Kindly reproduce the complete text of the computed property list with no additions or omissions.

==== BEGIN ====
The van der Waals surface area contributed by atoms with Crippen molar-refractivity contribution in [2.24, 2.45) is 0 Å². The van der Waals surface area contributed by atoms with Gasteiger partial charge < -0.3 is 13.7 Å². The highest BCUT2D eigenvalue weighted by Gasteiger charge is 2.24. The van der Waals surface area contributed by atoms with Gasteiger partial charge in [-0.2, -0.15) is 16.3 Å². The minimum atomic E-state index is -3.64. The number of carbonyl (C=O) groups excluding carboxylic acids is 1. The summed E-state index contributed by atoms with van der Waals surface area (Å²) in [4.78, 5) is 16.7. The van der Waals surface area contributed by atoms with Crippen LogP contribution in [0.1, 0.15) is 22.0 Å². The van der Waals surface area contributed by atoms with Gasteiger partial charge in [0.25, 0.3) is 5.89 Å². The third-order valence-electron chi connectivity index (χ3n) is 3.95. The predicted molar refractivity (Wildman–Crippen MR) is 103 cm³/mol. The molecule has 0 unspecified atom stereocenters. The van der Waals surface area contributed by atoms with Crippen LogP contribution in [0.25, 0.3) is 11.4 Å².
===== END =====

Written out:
The van der Waals surface area contributed by atoms with Crippen molar-refractivity contribution in [2.24, 2.45) is 0 Å². The van der Waals surface area contributed by atoms with Gasteiger partial charge < -0.3 is 13.7 Å². The highest BCUT2D eigenvalue weighted by Gasteiger charge is 2.24. The van der Waals surface area contributed by atoms with Gasteiger partial charge in [-0.2, -0.15) is 16.3 Å². The minimum atomic E-state index is -3.64. The number of carbonyl (C=O) groups excluding carboxylic acids is 1. The summed E-state index contributed by atoms with van der Waals surface area (Å²) in [4.78, 5) is 16.7. The van der Waals surface area contributed by atoms with Crippen LogP contribution in [0.1, 0.15) is 22.0 Å². The van der Waals surface area contributed by atoms with Gasteiger partial charge in [0.25, 0.3) is 5.89 Å². The third-order valence-electron chi connectivity index (χ3n) is 3.95. The predicted molar refractivity (Wildman–Crippen MR) is 103 cm³/mol. The molecule has 0 unspecified atom stereocenters. The van der Waals surface area contributed by atoms with Crippen LogP contribution in [0.25, 0.3) is 11.4 Å².